J. Bradley Chance (Smyth & Helwys)
Youngmo Cho (New Covenant)
Joel B. Green (NICNT, to replace F.F. Bruce)
Carl R. Holladay (New Testament Library)
Craig Keener (Eerdmans, not in a series)
Todd Penner (Rhetoric of Religious Antiquity)
Richard Pervo (Hermeneia, Nov 2008)
David Peterson (Pillar, probably late 2008 or early 2009)
Stanley Porter (NIGTC)
Mikeal C. Parsons (Paidaia, Nov 2008)
Eckhard J. Schnabel (Zondervan Exegetical)
Steve Walton, Acts 1-14 (Word, Nov 2008)
Steve Walton, Acts 15-28 (Word, Aug 2009)
J. Weatherley (Two Horizon's)
When you add in the 2007 contributions by Richard N. Longenecker (Expositor's) and Darrell Bock (Baker Exegetical), that makes 6 commentaries all coming out at more-or-less the same time--as if scholars wanted to be spared the burden of reading each other's work. These commentaries are in addition to the 50+ selected English language commentaries on Acts I included on my Acts syllabus for next semester.

A few of the forthcoming commentaries will join my old friends Gaventa, Fitzmyer, Johnson, Cadbury and Lake, Haenchen, Bruce, and especially Barrett, whose dry wit never fails to make me chuckle. Since I am teaching Acts next semester, I expect to purchase Pervo's and Walton's commentaries at SBL, perhaps Parsons' too, and I can't wait until Loveday Alexander's commentary in the reasonable-length Black's series comes out.

But why, friends, do we need a Zondervan Exegetical Commentary to go along with the Baker Exegetical Commentary and the Eerdmans Exegetical Commentary, etc.? Why do we need the 40 or so NT different commentary series on Jeremy's list if not to provide publishing opportunities for scholars and $ for publishers? As Max Weber observed long ago (and I read recently on Ben Myer's blog):
“Many elements conspire to render unlikely any serious possibility of a new communal religion borne by intellectuals…. Nor can a religious renascence be generated by the need of authors to compose books, or by the far more effective need of clever publishers to sell such books. No matter how much the appearance of a widespread religious interest may be simulated, no new religion has ever resulted from the needs of intellectuals or from their chatter. The whirligig of fashion will presently remove this subject of conversation and journalism, which fashion has made popular.”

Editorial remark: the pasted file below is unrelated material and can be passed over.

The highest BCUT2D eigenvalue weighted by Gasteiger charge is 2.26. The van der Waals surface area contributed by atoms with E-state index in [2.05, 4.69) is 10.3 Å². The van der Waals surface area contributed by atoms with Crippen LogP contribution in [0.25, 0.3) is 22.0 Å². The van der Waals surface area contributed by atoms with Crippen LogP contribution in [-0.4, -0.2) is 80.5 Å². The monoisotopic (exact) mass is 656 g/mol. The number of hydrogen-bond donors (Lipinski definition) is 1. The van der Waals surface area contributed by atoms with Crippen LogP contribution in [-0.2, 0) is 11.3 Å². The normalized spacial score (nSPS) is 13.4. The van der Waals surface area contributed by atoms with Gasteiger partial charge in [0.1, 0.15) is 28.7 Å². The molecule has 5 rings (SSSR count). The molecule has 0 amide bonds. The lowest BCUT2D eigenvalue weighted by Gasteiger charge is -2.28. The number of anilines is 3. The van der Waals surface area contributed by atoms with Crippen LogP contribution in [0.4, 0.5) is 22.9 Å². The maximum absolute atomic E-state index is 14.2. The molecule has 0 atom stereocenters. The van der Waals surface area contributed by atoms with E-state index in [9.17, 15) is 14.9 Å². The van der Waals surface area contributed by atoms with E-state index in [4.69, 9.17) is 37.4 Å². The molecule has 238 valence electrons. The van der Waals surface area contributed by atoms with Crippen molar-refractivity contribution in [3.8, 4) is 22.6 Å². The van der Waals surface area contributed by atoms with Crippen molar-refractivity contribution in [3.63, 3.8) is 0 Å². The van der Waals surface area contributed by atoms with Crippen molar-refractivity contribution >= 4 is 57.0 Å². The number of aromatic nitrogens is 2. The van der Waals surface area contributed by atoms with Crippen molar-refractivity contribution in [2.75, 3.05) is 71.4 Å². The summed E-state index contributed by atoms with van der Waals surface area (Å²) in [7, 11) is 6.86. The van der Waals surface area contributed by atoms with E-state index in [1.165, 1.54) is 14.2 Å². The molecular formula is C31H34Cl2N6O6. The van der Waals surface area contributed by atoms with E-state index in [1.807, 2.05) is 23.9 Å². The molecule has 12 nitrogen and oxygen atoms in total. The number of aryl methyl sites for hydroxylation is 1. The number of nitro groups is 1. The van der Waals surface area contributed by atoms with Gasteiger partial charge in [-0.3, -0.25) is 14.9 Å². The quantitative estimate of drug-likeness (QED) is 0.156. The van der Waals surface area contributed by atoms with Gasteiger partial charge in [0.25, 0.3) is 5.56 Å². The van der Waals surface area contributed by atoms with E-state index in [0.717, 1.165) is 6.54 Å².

Weber's prediction was wrong, but his diagnosis was, I think, correct in this case: Publishers sponsor commentary series because they can be counted on to sell consistently. Most of the commentaries will repeat the tired old comments that everyone else has made already. The result: Whoever wants to research a passage thoroughly has to wade through the sludge of similar material or ignore it altogether. It doesn't help scholarship. It doesn't really serve the church.

I wish more commentators would begin their writing with the customary apology for writing yet another commentary on this or that book, convince themselves that another commentary is not, in fact, needed and go on to something more productive for scholarship in general, and for the church in particular. What we need from a scholarly angle is more detailed long-term projects that actually make a contribution to knowledge--the kind that don't make money or advance careers in the short term. What we need from a pastoral angle is scholars who are in touch with the needs of the church, who are able to write well. The occasional popular level commentary by a fine scholar is okay, but we don't need 40 on each book.